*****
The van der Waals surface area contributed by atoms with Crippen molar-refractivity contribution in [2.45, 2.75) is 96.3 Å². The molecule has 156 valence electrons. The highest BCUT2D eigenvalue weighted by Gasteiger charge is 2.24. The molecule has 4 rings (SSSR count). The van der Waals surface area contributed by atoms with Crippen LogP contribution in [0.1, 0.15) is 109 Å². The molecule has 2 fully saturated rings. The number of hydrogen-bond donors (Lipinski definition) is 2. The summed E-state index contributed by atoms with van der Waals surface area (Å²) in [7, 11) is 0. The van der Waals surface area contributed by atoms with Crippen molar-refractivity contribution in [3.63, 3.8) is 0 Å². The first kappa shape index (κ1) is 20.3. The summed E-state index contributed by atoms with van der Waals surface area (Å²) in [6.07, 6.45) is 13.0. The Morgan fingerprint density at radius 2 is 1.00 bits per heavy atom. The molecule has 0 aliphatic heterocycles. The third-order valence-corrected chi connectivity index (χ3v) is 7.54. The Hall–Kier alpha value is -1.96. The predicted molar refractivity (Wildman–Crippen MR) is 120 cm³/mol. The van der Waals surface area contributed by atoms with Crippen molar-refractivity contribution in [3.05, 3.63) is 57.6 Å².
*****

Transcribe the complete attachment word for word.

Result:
The van der Waals surface area contributed by atoms with Crippen molar-refractivity contribution in [2.45, 2.75) is 96.3 Å². The molecule has 156 valence electrons. The highest BCUT2D eigenvalue weighted by Gasteiger charge is 2.24. The molecule has 4 rings (SSSR count). The van der Waals surface area contributed by atoms with Crippen LogP contribution in [0.1, 0.15) is 109 Å². The molecule has 2 fully saturated rings. The number of hydrogen-bond donors (Lipinski definition) is 2. The summed E-state index contributed by atoms with van der Waals surface area (Å²) in [7, 11) is 0. The van der Waals surface area contributed by atoms with Crippen molar-refractivity contribution in [3.63, 3.8) is 0 Å². The first kappa shape index (κ1) is 20.3. The summed E-state index contributed by atoms with van der Waals surface area (Å²) in [6.07, 6.45) is 13.0. The Morgan fingerprint density at radius 2 is 1.00 bits per heavy atom. The molecule has 0 aliphatic heterocycles. The third-order valence-corrected chi connectivity index (χ3v) is 7.54. The Hall–Kier alpha value is -1.96. The predicted molar refractivity (Wildman–Crippen MR) is 120 cm³/mol. The van der Waals surface area contributed by atoms with Crippen molar-refractivity contribution in [3.05, 3.63) is 57.6 Å².